It's the age old question - my solos suck! How do I improve?

What's Hot
13

Comments

  • sev112sev112 Frets: 1302
    I learned 2 things (among many others) that worked really well for me

    know where the Minor 3, Major 3 are in relation to a fretted note - it’s either on same string or next string.  If you know that you know where the 4th interval is.  You know where the 5th interval is because that’s the power chord position,  and you know where the second is because it’s just 2 frets up. You know where the octave is because it’s 2 frets up and 2 strings across .
    If you know you have a maj 7 or min 7 then it’s 1 or 2 frets down from the octave.
    But, the most important and useful thing to know is the Minor 3rd and Major 3rd.

    the other thing I learned, from looking at piano keyboard, is that building a chord / arpeggio, is that 1 3 5 is either the first not plus a major 3rd and a minor 3rd on top of that (major chord) or the first note plus a minor 3rd and a major 3rd on top of that. And that’s why I found that PPI t 1 above was really helpful, as I could build the arpeggio and scale from any note just by knowing the 3rds



    0reaction image LOL 0reaction image Wow! 0reaction image Wisdom
  • RockerRocker Frets: 4265
    Can someone please tell me what is the benefit of knowing the notes on the fretboard?  I play sounds not specific notes, I have a feeling of where the required sounds are located.  This is only an issue when I am learning something, I don't adlib or improvise so when I work out something, I tab it and learn it.  This might take a few days but it has the advantage of being movable if played  in different keys. 
    Insanity: doing the same thing over and over again and expecting different results. [Albert Einstein]

    Nil Satis Nisi Optimum

    0reaction image LOL 0reaction image Wow! 0reaction image Wisdom
  • ToneControlToneControl Frets: 9629
    Rocker said:
    Can someone please tell me what is the benefit of knowing the notes on the fretboard?  I play sounds not specific notes, I have a feeling of where the required sounds are located.  This is only an issue when I am learning something, I don't adlib or improvise so when I work out something, I tab it and learn it.  This might take a few days but it has the advantage of being movable if played  in different keys. 
    I think you just need the shape of the scales, and know where the root notes are
    If you know these, then knowing the notes on just the E string will enable a lot of playing options
    0reaction image LOL 0reaction image Wow! 0reaction image Wisdom
  • vizviz Frets: 7994
    Rocker said:
    Can someone please tell me what is the benefit of knowing the notes on the fretboard?  I play sounds not specific notes, I have a feeling of where the required sounds are located.  This is only an issue when I am learning something, I don't adlib or improvise so when I work out something, I tab it and learn it.  This might take a few days but it has the advantage of being movable if played  in different keys. 
    You don’t have to know them, unless you play in the sorts of situations where someone says that should be a D#, or, can you play an F over that please. 

    Otherwise, yes, guitar is such a transposable instrument and rock music is so simple that using chord numbers and scale degrees is usually sufficient. 

    Having said that, learning the notes is not arduous and seems a fairly sensible thing to do. 
    Anything that isn’t pentatonic is pretentious wank -  LastMantra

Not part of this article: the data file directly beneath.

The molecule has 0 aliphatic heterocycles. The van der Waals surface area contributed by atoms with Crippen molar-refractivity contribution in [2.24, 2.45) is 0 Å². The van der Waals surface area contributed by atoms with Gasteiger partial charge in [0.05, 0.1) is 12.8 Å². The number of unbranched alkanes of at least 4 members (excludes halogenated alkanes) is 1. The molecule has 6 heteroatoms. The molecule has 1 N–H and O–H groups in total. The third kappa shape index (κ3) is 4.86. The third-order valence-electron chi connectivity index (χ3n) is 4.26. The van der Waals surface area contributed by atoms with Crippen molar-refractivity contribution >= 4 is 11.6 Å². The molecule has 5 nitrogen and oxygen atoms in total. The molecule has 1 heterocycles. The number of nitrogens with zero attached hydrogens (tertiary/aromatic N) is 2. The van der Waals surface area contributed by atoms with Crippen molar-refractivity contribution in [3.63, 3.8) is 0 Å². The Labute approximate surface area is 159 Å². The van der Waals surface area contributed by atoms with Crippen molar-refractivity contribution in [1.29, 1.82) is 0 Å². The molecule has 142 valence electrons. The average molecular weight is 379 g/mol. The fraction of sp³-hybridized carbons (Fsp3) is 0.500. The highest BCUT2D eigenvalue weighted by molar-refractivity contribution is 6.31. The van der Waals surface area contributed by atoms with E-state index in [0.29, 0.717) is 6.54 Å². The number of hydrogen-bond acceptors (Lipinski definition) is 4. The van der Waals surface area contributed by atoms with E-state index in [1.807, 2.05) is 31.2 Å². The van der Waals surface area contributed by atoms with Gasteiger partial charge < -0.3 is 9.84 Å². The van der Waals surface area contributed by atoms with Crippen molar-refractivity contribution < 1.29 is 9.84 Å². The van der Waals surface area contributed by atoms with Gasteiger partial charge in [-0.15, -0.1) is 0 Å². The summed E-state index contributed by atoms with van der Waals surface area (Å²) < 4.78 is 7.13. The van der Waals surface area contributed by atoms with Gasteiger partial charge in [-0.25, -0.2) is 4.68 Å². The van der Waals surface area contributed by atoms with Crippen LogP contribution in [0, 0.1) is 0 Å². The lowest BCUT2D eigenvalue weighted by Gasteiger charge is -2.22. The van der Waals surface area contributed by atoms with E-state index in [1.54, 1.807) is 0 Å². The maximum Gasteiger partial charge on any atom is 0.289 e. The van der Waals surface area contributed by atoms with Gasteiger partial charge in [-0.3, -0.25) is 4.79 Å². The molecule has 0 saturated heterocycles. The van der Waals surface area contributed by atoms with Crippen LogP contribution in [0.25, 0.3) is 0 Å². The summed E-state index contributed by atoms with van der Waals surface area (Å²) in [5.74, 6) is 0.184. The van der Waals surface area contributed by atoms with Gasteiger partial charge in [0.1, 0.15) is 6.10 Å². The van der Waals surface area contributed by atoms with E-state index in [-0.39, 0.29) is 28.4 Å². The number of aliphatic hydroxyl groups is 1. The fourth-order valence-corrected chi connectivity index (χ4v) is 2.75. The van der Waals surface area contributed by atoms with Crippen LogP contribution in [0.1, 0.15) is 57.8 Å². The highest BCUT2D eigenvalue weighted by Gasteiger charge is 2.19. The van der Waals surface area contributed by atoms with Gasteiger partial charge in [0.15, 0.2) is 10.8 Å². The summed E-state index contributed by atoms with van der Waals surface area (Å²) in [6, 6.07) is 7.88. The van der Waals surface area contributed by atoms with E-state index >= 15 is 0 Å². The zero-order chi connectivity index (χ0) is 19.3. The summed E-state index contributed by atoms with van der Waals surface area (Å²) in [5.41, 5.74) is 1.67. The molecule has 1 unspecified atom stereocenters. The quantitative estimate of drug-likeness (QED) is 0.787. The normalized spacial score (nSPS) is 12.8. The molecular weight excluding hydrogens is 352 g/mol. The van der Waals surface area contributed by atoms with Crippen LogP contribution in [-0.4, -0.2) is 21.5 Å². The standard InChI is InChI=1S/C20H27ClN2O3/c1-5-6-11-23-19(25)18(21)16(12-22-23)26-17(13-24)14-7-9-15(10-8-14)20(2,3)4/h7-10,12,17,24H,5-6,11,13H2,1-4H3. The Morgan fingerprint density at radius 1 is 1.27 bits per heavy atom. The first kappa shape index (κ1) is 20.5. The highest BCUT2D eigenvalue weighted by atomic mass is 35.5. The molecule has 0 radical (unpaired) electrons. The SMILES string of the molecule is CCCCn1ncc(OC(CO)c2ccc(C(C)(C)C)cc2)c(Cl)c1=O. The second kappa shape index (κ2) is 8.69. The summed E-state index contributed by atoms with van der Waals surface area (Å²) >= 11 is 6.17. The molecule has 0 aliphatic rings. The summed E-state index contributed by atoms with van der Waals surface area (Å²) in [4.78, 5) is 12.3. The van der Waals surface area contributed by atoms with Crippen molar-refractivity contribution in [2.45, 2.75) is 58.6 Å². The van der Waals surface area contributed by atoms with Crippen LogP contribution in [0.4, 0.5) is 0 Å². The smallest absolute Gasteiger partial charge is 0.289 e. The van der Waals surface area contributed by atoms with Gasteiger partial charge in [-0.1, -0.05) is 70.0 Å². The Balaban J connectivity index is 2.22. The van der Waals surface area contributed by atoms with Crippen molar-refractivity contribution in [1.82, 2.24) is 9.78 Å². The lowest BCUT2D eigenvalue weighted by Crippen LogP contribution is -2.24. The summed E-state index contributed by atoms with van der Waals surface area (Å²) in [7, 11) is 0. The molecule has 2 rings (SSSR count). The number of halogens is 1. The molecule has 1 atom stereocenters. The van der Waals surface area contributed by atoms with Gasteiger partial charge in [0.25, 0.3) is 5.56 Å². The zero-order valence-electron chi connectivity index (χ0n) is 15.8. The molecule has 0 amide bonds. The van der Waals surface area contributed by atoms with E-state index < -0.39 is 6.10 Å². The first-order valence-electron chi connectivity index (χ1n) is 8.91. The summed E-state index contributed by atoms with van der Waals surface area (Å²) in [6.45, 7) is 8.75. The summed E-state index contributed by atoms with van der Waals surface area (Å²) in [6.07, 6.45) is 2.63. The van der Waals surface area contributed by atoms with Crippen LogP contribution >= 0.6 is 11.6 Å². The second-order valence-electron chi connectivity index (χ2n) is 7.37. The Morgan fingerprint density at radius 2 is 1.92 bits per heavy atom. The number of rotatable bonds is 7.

more on the strength of my ability to own a PA than to play a guitar” - ICBM
    0reaction image LOL 0reaction image Wow! 0reaction image Wisdom
  • BeexterBeexter Frets: 525
    I'm also trying to learn the fretboard and have found that playing with a tuner permanently on is helping - I try to name the note and can quickly check if I'm right or not without having to refer to a chart.
    I still have a long way to go before I can instantly name a note but using a tuner in this way gives you a very fast and simple answer.
    I am a bit closer to knowing the fretboard than i was this time last week and if i keep at it, I'll be a bit better this time next week...
    0reaction image LOL 0reaction image Wow! 0reaction image Wisdom
  • BarneyBarney Frets: 502
    Try and play what's in your head ...and iff you don't think it don't play it ...I bet you could sing a great solo along to a track ...even just using a few notes and different timings ect ....probably the last thing in your head would be a pentatonic scale for ecample but a lot of the time that's what we play more out of habit that anything .....but In my opinion the key to good solos is playing what your thinking..
    0reaction image LOL 0reaction image Wow! 1reaction image Wisdom
  • vizviz Frets: 7994
    Barney said:
    Try and play what's in your head ...and iff you don't think it don't play it ...I bet you could sing a great solo along to a track ...even just using a few notes and different timings ect ....probably the last thing in your head would be a pentatonic scale for ecample but a lot of the time that's what we play more out of habit that anything .....but In my opinion the key to good solos is playing what your thinking..
    This!!!!!!!!!!!

    Your mind is probably singing good solos all day long. Being an instrumental composer / improvisor is all about making that mental magick happen in the fingers. 
    Anything that isn’t pentatonic is pretentious wank -  LastMantra
    more on the strength of my ability to own a PA than to play a guitar” - ICBM
    0reaction image LOL 0reaction image Wow! 1reaction image Wisdom
  • bermudianbritbermudianbrit Frets: 90
    This is so interesting to me. I have perfect pitch, which...made me lazy, basically. For the longest time I didn't bother learning the board because I knew instinctively what note I was on...sadly that...doesn't help you until you hit it, and if its a clanger, boy do you know about it!
    So learning songs with basic cords was fine...in rock/blues/country I can here the cords with no difficulty at all. Voicings and creative soloing though...that's where I got lazy. 16 years I've played, and this is still a failing of mine.


    0reaction image LOL 0reaction image Wow! 0reaction image Wisdom
  • bobblehatbobblehat Frets: 377
    I'm in a similar position to axisus. Been playing guitar for the best part of 35 years but never really spent any meaningful time learning how to play. Never had a lesson and just picked things up as I went. This is mostly due to not having the time (kids ,work etc) . As a result I'm pretty clueless when it comes to soloing. I'd consider myself to be reasonably good guitarist and have held my own as the guitarist in a covers band for the last 15 years. I am aware that learning to play other peoples solos is a completely different skill to being able to improvise.